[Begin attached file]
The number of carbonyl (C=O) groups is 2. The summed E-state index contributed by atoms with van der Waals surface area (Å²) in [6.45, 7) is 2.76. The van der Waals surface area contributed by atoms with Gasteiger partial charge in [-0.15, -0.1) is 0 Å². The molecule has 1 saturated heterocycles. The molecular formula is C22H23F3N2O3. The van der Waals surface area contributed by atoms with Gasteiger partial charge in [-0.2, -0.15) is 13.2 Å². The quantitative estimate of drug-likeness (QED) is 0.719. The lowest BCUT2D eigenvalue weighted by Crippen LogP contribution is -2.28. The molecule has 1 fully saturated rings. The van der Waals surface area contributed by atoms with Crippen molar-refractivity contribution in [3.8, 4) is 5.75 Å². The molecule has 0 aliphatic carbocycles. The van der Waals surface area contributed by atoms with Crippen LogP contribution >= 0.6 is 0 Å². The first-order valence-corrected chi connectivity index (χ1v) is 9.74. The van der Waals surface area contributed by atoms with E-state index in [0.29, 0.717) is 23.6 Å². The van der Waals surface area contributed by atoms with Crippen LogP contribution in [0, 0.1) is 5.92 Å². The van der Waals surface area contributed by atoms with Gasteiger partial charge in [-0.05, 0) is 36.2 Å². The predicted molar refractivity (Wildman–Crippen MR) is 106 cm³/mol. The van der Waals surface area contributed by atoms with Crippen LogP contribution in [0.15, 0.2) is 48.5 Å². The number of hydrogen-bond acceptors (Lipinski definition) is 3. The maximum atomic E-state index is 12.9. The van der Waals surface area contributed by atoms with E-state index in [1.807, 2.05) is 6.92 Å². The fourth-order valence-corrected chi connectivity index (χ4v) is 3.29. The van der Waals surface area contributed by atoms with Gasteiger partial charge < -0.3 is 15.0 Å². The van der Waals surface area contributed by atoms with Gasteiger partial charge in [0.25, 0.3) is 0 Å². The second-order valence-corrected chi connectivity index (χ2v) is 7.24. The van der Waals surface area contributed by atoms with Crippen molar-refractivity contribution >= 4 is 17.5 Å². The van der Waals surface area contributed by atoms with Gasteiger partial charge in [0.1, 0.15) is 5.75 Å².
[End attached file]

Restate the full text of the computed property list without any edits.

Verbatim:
The number of carbonyl (C=O) groups is 2. The summed E-state index contributed by atoms with van der Waals surface area (Å²) in [6.45, 7) is 2.76. The van der Waals surface area contributed by atoms with Gasteiger partial charge in [-0.15, -0.1) is 0 Å². The molecule has 1 saturated heterocycles. The molecular formula is C22H23F3N2O3. The van der Waals surface area contributed by atoms with Gasteiger partial charge in [-0.2, -0.15) is 13.2 Å². The quantitative estimate of drug-likeness (QED) is 0.719. The lowest BCUT2D eigenvalue weighted by Crippen LogP contribution is -2.28. The molecule has 1 fully saturated rings. The van der Waals surface area contributed by atoms with Crippen molar-refractivity contribution in [3.8, 4) is 5.75 Å². The molecule has 0 aliphatic carbocycles. The van der Waals surface area contributed by atoms with Crippen LogP contribution >= 0.6 is 0 Å². The first-order valence-corrected chi connectivity index (χ1v) is 9.74. The van der Waals surface area contributed by atoms with E-state index in [0.29, 0.717) is 23.6 Å². The van der Waals surface area contributed by atoms with Crippen LogP contribution in [0, 0.1) is 5.92 Å². The van der Waals surface area contributed by atoms with Gasteiger partial charge in [-0.05, 0) is 36.2 Å². The predicted molar refractivity (Wildman–Crippen MR) is 106 cm³/mol. The van der Waals surface area contributed by atoms with Crippen LogP contribution in [0.15, 0.2) is 48.5 Å². The number of hydrogen-bond acceptors (Lipinski definition) is 3. The maximum atomic E-state index is 12.9. The van der Waals surface area contributed by atoms with E-state index in [1.807, 2.05) is 6.92 Å². The fourth-order valence-corrected chi connectivity index (χ4v) is 3.29. The van der Waals surface area contributed by atoms with Gasteiger partial charge < -0.3 is 15.0 Å². The van der Waals surface area contributed by atoms with Gasteiger partial charge in [0.25, 0.3) is 0 Å². The second-order valence-corrected chi connectivity index (χ2v) is 7.24. The van der Waals surface area contributed by atoms with Crippen molar-refractivity contribution >= 4 is 17.5 Å². The van der Waals surface area contributed by atoms with Gasteiger partial charge in [0.1, 0.15) is 5.75 Å².